Nuclear tests, ballistic missiles, communist ideology, the cult of personality surrounding the ruling Kim family, and the recent inaccessibility made North Korea a mysterious country. Yet, the ice is slowly melting, and the country opens to the rest of the world, including cyclists.

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For its name might be translated as a flat land, the North Korean capital city of Pyongyang should be geographically bicycle-friendly. Ironically, cycling was banned till 1990 because it was officially considered incompatible with ‘the fluency of the traffic’, presented by the leading Workers’ Party of Korea.

A local resident cycles past the building of the Rodong Sinmun newspaper, the official newspaper of the Central Committee of the Workers’ Party of Korea. © Profimedia, TASS

While in neighbouring China the progress from walking over cycling to motorised transportation has been natural, North Korea tried to introduce cars as the major mean of transport and therefore bicycles were put aside by law. Without exaggerating, the streets of Pyongyang were entirely clear of bicycles until the first half of the 90s. However, with the deficiency of available vehicles, the official doctrine had to be revised and despite the enormous purchase price, bicycles became popular in the entire society. According to official statistics, each family owns one or two bikes these days.

As long as you can sacrifice sporty rides, you’ll be pleased by the quality of local brand “Songchong-gang” with step-through frames and baskets on the handlebars. Some cheap bikes from China are also available, however, people mostly prefer second-hand bikes delivered from Japan. All bicycles must be registered and provided with plates like cars.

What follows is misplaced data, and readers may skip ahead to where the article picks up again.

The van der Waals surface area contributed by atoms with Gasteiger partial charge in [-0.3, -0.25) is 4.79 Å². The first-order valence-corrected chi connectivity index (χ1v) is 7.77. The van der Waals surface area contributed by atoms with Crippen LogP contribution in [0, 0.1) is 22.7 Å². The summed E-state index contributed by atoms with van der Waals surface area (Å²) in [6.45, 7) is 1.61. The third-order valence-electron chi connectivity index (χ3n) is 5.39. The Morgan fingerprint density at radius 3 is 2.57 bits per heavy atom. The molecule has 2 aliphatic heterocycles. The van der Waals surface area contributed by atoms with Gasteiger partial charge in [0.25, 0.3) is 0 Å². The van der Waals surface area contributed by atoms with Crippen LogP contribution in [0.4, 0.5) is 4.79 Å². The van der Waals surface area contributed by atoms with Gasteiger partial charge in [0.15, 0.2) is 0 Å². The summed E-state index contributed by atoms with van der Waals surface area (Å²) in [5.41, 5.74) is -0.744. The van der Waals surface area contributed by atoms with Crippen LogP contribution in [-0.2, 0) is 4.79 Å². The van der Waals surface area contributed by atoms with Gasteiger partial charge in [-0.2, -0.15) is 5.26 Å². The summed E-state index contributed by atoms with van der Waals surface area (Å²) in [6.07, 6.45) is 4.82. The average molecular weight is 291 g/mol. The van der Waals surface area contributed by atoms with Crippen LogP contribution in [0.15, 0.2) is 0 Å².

Women were prohibited from cycling till 2012 as ladies on bikes were regarded as immodest and socially undesirable. Although violating the ban could be fined with the penalty up to 5,000 North Korean Won, the ban was rather ignored.

Riding bikes is still not without hindrances, though. Not long ago, all cyclists had to use sidewalks only and were obliged to dismount at each crossing. With the growing number of cyclists in the streets, Pyongyang opened dedicated cycle paths to protect pedestrians in 2015. Unlike sidewalks paved with cobblestones, the cycle paths have a smooth and convenient surface as you can see on the YouTube video uploaded by Western cycling pioneers.

Like anywhere in the world, even in the bike lanes of Pyongyang, you might not avoid a puncture risk, even though the quality of the pavement seems to be outstandingly high.

While visiting Pyongyang, you can save some steps by using shared bicycles. The city launched an bike-sharing program two years ago. About 100 bike racks have been installed nearby bus and train stations in the city. In a country where bicycles are popular, yet still very expensive, the price of share ride is everything but encouraging – for a minute of the ride, you will pay 40 won which is the price of 8 tickets. Foreigners would stay calm, though, as one hour costs 3000 won which is less than 3 euros.

In the countryside of the predominantly rural country, visitors should be prepared for using dirt tracks and meeting with bemused looks from the locals, not quite used to see foreigners on bikes.

Contrary to general opinion, getting into the Democratic People’s Republic of Korea is not that difficult, even though individual cycling trips are not permitted. All you need to obtain the tourist visa is to book a scheduled tour with local guides that must be assigned to the Ministry of Tourism and associated with major travel services from the capital city. There are more agencies that could help you organise the trip like Uritours.com or Koryogroup.com. The fee for issuing a visa for EU citizens is 60 euros including postal expenses. You’re likely to wait for a visa from 6 to 8 weeks.

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